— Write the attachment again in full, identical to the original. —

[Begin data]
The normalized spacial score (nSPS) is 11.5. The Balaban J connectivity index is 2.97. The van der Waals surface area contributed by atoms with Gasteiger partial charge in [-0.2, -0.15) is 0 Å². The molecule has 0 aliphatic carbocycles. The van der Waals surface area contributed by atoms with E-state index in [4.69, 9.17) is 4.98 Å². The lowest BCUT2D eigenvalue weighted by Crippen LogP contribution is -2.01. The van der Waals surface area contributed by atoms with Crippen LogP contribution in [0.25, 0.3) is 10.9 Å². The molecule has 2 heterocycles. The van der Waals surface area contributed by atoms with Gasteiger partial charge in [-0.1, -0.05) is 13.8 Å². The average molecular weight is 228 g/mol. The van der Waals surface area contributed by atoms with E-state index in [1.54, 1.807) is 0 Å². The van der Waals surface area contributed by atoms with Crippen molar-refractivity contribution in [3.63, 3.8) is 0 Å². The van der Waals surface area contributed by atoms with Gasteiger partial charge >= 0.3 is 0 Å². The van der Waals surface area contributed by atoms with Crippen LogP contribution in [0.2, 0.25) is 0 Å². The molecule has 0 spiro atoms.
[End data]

The normalized spacial score (nSPS) is 11.5. The Balaban J connectivity index is 2.97. The van der Waals surface area contributed by atoms with Gasteiger partial charge in [-0.2, -0.15) is 0 Å². The molecule has 0 aliphatic carbocycles. The van der Waals surface area contributed by atoms with E-state index in [4.69, 9.17) is 4.98 Å². The lowest BCUT2D eigenvalue weighted by Crippen LogP contribution is -2.01. The van der Waals surface area contributed by atoms with Crippen LogP contribution in [0.25, 0.3) is 10.9 Å². The molecule has 2 heterocycles. The van der Waals surface area contributed by atoms with Gasteiger partial charge in [-0.1, -0.05) is 13.8 Å². The average molecular weight is 228 g/mol. The van der Waals surface area contributed by atoms with E-state index in [1.54, 1.807) is 0 Å². The van der Waals surface area contributed by atoms with Crippen molar-refractivity contribution in [3.63, 3.8) is 0 Å². The van der Waals surface area contributed by atoms with Gasteiger partial charge >= 0.3 is 0 Å². The van der Waals surface area contributed by atoms with Crippen LogP contribution in [0.2, 0.25) is 0 Å². The molecule has 0 spiro atoms.